In the tightly packed crowds of Lebanon's biggest-ever protest, young and old threw a party: Children streamed in from schools, men and women snapped souvenir cell phone photos and demonstrators directed barbed jokes at Syria.

"Papa don't preach, I'm in trouble deep," one sign jabbed, with a picture of Syrian President Bashar Assad (search) looking ruefully at his father and predecessor, the late Hafez Assad (search).

It was the broadest-based rally the opposition has held in its series of protests demanding Syria remove its forces from Lebanon and end its domination of the country. Druse (search) rolled in from the mountains east and southeast of Beirut, Christians from the heartland in the northeast — and Sunni Muslims turned out big from the north.

In the crowd, blond women with sleeveless tops and plunging necklines mixed with conservative Muslim women in headscarves and modest robes. Protesters who came in from Lebanon's different regions could be picked out by their distinctive accents.

A powerful turnout was key for the opposition movement, whose credibility was on the line after the Shiite Muslim guerrilla group Hezbollah (search) last week brought out a half-million people in support of Syria and after the Lebanese government brought back pro-Syrian Prime Minister Omar Karami (search), whose resignation had been the opposition's most concrete accomplishment.

And by all accounts, the opposition showed its pull on the street. More than 1 million people joined the rally, according to Lebanon's leading LBC TV station and some police officials. An Associated Press estimate put the number at over 800,000.

The coastal highway from northern Lebanon was turned into a one-way street, jammed with cars and buses bringing protesters. Flags fluttered from windows plastered with pictures of slain former Prime Minister Rafik Hariri (search), with kids leaning their heads out the windows to chant. Some people were stuck in their cars for up to six hours, others left their vehicles to walk.

Some even raced on speedboats to seaside Martyrs Square.

Along with TV ads, the opposition sent out a flurry of e-mails and telephone text messages calling on people to show up. One message pointed to Karami's claim that the Hezbollah rally showed the government has the support of the majority.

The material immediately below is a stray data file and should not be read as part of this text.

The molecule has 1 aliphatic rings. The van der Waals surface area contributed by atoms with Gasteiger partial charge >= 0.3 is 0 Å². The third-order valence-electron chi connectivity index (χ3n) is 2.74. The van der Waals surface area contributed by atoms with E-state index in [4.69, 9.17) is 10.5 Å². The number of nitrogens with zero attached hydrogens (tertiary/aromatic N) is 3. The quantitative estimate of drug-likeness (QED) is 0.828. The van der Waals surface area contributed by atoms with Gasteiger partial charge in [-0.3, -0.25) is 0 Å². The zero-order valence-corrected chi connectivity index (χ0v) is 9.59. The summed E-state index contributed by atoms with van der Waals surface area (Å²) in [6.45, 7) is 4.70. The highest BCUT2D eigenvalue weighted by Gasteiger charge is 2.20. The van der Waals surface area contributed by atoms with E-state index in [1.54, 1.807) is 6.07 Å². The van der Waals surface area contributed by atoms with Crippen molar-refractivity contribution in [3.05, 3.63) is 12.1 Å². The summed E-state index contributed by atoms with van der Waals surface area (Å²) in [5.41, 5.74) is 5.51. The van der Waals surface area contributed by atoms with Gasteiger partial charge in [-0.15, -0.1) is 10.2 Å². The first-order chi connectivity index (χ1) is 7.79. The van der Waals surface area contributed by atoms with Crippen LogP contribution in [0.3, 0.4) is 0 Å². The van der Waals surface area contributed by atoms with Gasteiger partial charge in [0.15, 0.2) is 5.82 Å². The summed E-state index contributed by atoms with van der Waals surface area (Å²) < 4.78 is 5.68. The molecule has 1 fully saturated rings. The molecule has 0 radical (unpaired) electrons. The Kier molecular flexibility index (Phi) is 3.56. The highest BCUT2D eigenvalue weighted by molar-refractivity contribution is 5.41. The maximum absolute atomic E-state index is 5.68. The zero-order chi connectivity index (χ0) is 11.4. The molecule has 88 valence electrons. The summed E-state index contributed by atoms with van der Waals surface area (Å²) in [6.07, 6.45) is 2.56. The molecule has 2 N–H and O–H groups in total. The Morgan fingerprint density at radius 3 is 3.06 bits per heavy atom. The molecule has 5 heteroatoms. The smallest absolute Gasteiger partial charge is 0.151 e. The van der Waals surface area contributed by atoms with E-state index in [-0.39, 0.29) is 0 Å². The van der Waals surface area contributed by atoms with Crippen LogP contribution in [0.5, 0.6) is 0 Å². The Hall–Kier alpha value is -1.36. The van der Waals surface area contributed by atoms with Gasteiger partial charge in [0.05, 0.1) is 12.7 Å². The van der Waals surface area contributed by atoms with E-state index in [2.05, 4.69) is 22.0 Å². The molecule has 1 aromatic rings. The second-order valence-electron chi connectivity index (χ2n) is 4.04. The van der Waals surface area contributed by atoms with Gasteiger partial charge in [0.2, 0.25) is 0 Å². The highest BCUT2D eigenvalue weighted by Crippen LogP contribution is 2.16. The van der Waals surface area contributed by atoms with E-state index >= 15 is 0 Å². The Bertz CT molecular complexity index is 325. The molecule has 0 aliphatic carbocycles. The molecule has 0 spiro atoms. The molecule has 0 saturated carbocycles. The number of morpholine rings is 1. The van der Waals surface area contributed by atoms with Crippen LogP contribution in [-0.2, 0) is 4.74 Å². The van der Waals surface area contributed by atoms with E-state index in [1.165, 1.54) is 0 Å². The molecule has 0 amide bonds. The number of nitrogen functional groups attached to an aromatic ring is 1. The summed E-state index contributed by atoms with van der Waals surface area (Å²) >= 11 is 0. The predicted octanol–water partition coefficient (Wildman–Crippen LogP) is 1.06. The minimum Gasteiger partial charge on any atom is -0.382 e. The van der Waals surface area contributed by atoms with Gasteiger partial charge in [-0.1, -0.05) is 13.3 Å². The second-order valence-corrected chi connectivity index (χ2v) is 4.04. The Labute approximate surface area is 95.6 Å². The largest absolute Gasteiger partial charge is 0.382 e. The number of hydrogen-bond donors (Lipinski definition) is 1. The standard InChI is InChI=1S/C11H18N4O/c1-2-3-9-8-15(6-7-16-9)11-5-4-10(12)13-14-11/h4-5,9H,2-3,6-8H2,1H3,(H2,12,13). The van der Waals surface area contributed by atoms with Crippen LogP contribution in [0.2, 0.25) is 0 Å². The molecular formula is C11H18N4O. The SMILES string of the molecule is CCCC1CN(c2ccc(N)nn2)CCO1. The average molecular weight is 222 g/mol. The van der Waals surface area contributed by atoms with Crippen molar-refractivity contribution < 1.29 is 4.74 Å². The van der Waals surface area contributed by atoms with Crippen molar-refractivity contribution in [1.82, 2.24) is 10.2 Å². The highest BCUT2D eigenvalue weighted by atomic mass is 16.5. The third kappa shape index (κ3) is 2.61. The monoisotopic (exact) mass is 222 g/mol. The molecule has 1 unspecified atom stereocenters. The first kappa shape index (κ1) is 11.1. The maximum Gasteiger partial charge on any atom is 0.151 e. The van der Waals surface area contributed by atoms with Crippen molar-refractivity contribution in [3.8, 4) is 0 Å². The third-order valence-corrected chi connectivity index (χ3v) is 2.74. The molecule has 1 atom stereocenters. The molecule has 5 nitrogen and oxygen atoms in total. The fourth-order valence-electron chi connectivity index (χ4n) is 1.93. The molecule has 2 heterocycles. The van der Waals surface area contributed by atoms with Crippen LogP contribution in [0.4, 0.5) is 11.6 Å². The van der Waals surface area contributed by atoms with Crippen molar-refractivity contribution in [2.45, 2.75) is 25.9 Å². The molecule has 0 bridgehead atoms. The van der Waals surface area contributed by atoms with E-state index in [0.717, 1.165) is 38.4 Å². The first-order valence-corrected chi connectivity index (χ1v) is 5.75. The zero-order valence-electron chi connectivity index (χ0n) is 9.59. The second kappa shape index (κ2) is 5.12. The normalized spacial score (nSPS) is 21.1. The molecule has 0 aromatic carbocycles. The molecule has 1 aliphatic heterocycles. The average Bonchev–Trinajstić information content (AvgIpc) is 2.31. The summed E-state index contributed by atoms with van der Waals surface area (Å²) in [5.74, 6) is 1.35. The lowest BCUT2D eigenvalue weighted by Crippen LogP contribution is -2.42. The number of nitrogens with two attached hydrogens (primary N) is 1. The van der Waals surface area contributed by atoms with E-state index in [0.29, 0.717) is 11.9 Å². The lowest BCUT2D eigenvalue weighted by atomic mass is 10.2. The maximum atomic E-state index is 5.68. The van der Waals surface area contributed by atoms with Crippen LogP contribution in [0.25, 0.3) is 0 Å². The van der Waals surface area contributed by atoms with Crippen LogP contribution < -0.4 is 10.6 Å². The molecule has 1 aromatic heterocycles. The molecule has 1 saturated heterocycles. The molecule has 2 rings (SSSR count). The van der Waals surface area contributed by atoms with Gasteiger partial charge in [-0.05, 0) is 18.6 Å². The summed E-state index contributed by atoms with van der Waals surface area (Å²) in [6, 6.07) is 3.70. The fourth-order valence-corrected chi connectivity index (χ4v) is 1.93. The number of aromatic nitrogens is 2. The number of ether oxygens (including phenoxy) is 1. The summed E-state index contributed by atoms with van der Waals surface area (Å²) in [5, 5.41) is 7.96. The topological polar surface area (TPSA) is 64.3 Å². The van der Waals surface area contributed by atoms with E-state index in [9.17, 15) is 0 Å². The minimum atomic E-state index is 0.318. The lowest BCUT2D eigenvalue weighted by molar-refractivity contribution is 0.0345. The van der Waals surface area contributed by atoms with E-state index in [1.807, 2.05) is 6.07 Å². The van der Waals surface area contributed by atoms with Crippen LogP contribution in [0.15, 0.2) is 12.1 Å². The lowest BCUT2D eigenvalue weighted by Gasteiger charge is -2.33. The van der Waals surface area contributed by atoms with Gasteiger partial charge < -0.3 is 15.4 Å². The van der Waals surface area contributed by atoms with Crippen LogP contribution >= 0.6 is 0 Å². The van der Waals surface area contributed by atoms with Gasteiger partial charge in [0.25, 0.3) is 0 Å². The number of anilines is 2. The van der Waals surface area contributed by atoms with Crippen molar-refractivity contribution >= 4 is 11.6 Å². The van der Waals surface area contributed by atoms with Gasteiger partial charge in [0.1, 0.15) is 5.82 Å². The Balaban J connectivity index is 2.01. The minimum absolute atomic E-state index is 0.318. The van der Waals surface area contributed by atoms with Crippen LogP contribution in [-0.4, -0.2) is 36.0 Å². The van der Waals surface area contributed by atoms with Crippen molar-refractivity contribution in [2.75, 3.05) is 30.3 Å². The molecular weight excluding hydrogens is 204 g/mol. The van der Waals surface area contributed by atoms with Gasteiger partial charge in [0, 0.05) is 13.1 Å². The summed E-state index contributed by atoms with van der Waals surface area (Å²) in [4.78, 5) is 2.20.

"Prove him wrong by being at Martyrs' Square," the call flashed across cell phones and computers.

Everywhere in Martyrs' Square were the red and white bars and green cedar tree emblem of the Lebanese flags. Men and women painted their faces with the colors — some with the cedar right over their noses. Bandanas, scarves, aprons and armbands bore the colors. And thousands waved flags, clambering over the minarets and scaffoldings of Mohammed al-Amin Mosque (search) or up nearby buildings.

"It is like a dream. I look at all these people and get tears in my eyes," said 32-year-old U.N. employee Sana Abi Khalil, who left work to take part. "This is the truth that the entire people knew but few had the courage to say out loud until now."

Children wearing backpacks came from schools, some brought by their parents. Thousands of people spilled over into nearby Riad Solh Square, where Hezbollah held its rally last week.

Under clear, sunny skies, protesters repeatedly sang their national anthem. Others chanted "Truth, Freedom, National Unity," or "We want only the Lebanese army in Lebanon." Lebanese soldiers stood idly watching the protest, taking no action to stop the demonstrators — unlike in some previous opposition protests.

"It was as if they were part of the protesters," opposition legislator Marwan Hamadeh said.

At 12:55 p.m. on Monday, the crowd became hushed to mark the exact time Hariri — the icon of the opposition — was killed in a huge bomb blast. Church bells tolled and flags rippled in the silence.

Many carried pictures of Hariri, and cars on street corners blared excerpts of his speeches. "We miss you," read one large banner. Another was addressed to Emile Lahoud (search), Lebanon's pro-Syrian president: "Lahoud. Please go go go."